Article  PubMed  Google Scholar 

  10. Stein DJ, Vythilingum B (2007) Social anxiety disorder: psychobiological and evolutionary underpinnings. CNS Spectr 12(11):806–809.

    Article  PubMed  Google Scholar 

  11. Andersson G, Cuijpers P, Carlbring P, Riper H, Hedman E (2014) Guided Internet-based vs. face-to-face cognitive behavior therapy for psychiatric and somatic disorders: a systematic review and meta-analysis. World Psychiatry 13(3):288–295.

    Article  PubMed  PubMed Central  Google Scholar 

  12. Kazdin A (2017) Research design in clinical psychology, 5th edn. Pearson, Boston

    Google Scholar 

  13. Kazdin AE (2006) Arbitrary metrics: implications for identifying evidence-based treatments. Am Psychol 61(1):42–49.

    Article  PubMed  Google Scholar 

  14. Hayes SA, Hope DA, VanDyke MM, Heimberg RG (2007) Working alliance for clients with social anxiety disorder: relationship with session helpfulness and within-session habituation. Cogn Behav Ther 36(1):34–42.

    Article  PubMed  Google Scholar 

  15. Shikatani B, Fredborg BK, Cassin SE, Kuo JR, Antony MM (2019) Acceptability and perceived helpfulness of single session mindfulness and cognitive restructuring strategies in individuals with social anxiety disorder: a pilot study. Can J Behav Sci 51(2):83–89.

    Article  Google Scholar 

  16. Baggaley M (2020) Value-based healthcare in mental health services. BJPsych Adv 26:198–204

    Article  Google Scholar 

  17. Porter M, Teisberg E (2006) Redefining health care: creating value-based competition on results. Harvard Business School Press, Boston

    Google Scholar 

  18. Harris MG, Kazdin AE, Chiu WT, Sampson NA, Aguilar-Gaxiola S, Al-Hamzawi A, Alonso J, Altwaijri Y, Andrade LH, Cardoso G, Cía A, Florescu S, Gureje O, Hu C, Karam EG, Karam G, Mneimneh Z, Navarro-Mateu F, Oladeji BD, O’Neill S, Scott K, Slade T, Torres Y, Vigo D, Wojtyniak B, Zarkov Z, Ziv Y, Kessler RC (2020) Findings from World Mental Health surveys of the perceived helpfulness of treatment for patients with major depressive disorder. JAMA.

    Article  PubMed  PubMed Central  Google Scholar 

  19. Hamberger LK, Hindman M (2005) Collaborative care of a patient with multiple, chronic physical and emotional health problems. Clin Case Stud 4(2):139–159.

    Article  Google Scholar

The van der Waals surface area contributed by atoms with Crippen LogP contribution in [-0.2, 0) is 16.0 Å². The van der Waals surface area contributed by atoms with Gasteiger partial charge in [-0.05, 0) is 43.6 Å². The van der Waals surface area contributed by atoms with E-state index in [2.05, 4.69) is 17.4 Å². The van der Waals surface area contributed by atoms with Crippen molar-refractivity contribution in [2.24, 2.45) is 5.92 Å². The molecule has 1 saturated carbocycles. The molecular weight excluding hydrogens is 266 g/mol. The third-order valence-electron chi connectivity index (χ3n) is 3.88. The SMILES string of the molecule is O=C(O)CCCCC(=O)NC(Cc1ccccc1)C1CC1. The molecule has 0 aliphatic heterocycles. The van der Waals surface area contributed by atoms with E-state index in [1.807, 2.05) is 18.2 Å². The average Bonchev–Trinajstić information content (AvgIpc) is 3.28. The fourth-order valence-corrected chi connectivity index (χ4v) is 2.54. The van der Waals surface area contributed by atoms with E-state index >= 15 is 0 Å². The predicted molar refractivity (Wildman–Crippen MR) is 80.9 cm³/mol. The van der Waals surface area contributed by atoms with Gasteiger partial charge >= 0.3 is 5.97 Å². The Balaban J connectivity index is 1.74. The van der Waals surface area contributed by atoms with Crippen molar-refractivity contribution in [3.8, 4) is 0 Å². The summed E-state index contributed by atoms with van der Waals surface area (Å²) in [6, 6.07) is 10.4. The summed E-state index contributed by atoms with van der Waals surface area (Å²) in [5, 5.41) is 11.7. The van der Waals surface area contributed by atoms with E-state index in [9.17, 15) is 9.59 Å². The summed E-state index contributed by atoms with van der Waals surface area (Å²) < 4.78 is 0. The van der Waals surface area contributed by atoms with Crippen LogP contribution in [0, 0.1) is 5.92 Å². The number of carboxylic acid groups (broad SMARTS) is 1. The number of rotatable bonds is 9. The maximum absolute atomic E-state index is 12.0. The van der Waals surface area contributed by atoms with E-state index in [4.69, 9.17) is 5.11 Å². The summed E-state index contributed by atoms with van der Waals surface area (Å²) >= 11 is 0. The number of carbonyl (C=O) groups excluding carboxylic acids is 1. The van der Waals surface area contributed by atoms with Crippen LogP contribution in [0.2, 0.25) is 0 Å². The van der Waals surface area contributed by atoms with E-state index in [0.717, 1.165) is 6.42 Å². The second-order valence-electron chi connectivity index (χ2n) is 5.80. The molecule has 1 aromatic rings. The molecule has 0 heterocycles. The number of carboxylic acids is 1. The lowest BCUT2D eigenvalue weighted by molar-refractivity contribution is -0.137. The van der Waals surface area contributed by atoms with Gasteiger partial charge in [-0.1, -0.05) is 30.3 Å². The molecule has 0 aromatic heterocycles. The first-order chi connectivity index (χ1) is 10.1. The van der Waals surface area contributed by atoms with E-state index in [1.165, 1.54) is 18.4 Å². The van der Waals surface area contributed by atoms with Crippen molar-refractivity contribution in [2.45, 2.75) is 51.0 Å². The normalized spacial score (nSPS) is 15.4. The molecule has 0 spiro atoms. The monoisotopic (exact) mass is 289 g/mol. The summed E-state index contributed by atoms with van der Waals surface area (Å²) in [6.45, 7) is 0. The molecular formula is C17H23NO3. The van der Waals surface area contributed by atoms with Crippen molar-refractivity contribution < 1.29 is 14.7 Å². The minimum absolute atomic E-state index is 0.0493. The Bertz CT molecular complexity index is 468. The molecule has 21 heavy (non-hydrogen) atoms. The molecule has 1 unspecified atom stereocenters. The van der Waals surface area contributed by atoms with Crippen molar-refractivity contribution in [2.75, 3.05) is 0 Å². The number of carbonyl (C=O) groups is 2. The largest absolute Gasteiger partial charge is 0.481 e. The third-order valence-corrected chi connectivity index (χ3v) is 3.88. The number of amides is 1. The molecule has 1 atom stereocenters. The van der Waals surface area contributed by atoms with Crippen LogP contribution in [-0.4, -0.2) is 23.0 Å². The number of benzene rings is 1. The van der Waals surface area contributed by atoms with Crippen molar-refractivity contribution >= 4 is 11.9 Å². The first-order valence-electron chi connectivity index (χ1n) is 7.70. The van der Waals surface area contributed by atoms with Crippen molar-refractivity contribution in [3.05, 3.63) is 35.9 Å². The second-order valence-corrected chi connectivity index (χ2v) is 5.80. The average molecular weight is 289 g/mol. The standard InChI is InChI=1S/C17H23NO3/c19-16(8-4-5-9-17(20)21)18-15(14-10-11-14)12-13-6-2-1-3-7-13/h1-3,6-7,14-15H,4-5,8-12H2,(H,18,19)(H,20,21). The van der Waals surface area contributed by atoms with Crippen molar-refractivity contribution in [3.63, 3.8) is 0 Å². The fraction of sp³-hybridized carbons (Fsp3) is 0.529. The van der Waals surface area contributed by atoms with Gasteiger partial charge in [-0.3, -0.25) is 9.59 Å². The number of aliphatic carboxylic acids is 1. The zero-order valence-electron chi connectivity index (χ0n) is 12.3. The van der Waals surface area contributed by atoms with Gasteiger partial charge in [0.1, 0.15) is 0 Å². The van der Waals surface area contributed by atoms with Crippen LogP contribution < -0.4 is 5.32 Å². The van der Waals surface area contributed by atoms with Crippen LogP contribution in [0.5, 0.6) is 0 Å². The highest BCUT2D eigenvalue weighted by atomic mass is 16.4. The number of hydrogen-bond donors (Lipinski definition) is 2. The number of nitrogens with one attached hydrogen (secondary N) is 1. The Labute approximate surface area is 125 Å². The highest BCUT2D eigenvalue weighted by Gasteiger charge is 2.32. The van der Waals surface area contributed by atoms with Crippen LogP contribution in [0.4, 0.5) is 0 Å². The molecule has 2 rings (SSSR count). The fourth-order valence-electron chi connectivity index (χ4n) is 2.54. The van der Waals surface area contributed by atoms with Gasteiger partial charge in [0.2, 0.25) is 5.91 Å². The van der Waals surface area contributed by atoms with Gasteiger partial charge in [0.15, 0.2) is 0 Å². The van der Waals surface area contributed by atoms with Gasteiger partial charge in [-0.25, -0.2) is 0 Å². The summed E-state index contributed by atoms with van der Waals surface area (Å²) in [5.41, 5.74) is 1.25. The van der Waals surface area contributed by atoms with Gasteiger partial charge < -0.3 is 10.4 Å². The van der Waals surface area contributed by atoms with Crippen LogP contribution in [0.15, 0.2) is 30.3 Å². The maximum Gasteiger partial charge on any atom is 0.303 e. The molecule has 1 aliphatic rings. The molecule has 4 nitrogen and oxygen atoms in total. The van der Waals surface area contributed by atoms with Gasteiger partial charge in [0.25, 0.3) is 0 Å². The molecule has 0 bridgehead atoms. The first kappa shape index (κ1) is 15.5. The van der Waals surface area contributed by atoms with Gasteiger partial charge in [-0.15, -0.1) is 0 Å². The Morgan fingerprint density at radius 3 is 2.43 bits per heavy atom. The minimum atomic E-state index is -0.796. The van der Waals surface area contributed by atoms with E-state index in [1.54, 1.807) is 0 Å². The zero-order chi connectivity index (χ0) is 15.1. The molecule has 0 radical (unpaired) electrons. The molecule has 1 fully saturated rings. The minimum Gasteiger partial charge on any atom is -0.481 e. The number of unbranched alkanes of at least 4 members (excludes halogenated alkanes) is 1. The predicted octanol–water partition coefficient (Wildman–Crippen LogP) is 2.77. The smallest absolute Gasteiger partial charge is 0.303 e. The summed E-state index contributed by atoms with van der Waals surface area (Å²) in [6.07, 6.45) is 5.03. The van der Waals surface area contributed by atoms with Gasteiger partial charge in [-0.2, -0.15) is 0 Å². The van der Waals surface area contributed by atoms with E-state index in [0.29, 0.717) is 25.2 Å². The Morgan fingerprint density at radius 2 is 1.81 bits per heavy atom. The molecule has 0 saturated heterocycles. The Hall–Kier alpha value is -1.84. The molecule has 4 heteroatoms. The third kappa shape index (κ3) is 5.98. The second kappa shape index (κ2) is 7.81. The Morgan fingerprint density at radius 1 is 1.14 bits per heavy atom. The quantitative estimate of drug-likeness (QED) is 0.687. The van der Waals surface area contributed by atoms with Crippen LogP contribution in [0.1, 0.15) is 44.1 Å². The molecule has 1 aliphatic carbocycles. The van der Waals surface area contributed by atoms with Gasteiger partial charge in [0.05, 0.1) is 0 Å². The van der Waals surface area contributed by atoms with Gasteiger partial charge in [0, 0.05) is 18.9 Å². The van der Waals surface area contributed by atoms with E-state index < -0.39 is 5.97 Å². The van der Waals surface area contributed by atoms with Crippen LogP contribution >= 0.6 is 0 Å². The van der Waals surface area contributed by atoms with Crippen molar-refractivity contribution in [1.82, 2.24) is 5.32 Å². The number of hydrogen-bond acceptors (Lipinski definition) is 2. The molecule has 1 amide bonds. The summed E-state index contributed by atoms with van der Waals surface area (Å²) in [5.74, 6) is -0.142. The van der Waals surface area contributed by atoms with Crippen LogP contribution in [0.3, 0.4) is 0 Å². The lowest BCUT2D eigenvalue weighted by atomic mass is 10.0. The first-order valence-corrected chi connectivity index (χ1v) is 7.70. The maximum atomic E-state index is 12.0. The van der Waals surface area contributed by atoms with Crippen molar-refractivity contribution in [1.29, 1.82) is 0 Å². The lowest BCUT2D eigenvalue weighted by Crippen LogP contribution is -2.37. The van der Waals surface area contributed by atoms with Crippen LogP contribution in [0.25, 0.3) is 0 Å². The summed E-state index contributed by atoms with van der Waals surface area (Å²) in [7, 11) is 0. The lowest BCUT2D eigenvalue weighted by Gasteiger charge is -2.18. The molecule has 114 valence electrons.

20. Hamai TA, Felitti VJ (2022) Adverse childhood experiences: past, present, and future. In: Geffner R, White JW, Hamberger LK, Rosenbaum A, Vaughan-Eden V, Vieth VI (eds) Handbook of interpersonal violence and abuse across the lifespan: a project of the national partnership to end interpersonal violence across the lifespan (NPEIV). Springer International Publishing, Cham, pp 97–120.

    Chapter  Google Scholar 

  21. Kessler RC, Ustün TB (2004) The World Mental Health (WMH) Survey Initiative Version of the World Health Organization (WHO) Composite International Diagnostic Interview (CIDI). Int J Methods Psychiatr 13(2):93–121.

    Article  Google Scholar 

  22. First M, Spitzer R, Gibbon M, Williams J (2002) Structured Clinical Interview for DSM-IV Axis I Disorders, Research Version, Non-patient Edition (SCID-I/NP). Biometrics Research, New York State Psychiatric Institute, New York

    Google Scholar 

  23. Haro JM, Arbabzadeh-Bouchez S, Brugha TS, de Girolamo G, Guyer ME, Jin R, Lepine JP, Mazzi F, Reneses B, Vilagut G, Sampson NA, Kessler RC (2006) Concordance of the Composite International Diagnostic Interview Version 3.0 (CIDI 3.0) with standardized clinical assessments in the WHO World Mental Health surveys. Int J Methods Psychiatr 15(4):167–180.

    Article  Google Scholar 

  24. Coplan JD, Aaronson CJ, Panthangi V, Kim Y (2015) Treating comorbid anxiety and depression: psychosocial and pharmacological approaches. World J Psychiatry 5(4):366–378.

    Article  PubMed  PubMed Central  Google Scholar 

  25. Moffitt TE, Harrington H, Caspi A, Kim-Cohen J, Goldberg D, Gregory AM, Poulton R (2007) Depression and generalized anxiety disorder: cumulative and sequential comorbidity in a birth cohort followed prospectively to age 32 years. Arch Gen Psychiatry 64(6):651–660.

    Article  PubMed  Google Scholar 

  26. Kessler RC, McLaughlin KA, Green JG, Gruber MJ, Sampson NA, Zaslavsky AM, Aguilar-Gaxiola S, Alhamzawi AO, Alonso J, Angermeyer M, Benjet C, Bromet E, Chatterji S, de Girolamo G, Demyttenaere K, Fayyad J, Florescu S, Gal G, Gureje O, Haro JM, Hu CY, Karam EG, Kawakami N, Lee S, Lépine JP, Ormel J, Posada-Villa J, Sagar R, Tsang A, Ustün TB, Vassilev S, Viana MC, Williams DR (2010) Childhood adversities and adult psychopathology in the WHO World Mental Health Surveys. BJPsych 197(5):378–385.

    Article  PubMed  Google Scholar 

  27. Willett JB, Singer JD (1993) Investigating onset, cessation, relapse, and recovery: why you should, and how you can, use discrete-time survival analysis to examine event occurrence. J Consult Clin Psychol 61(6):952–965.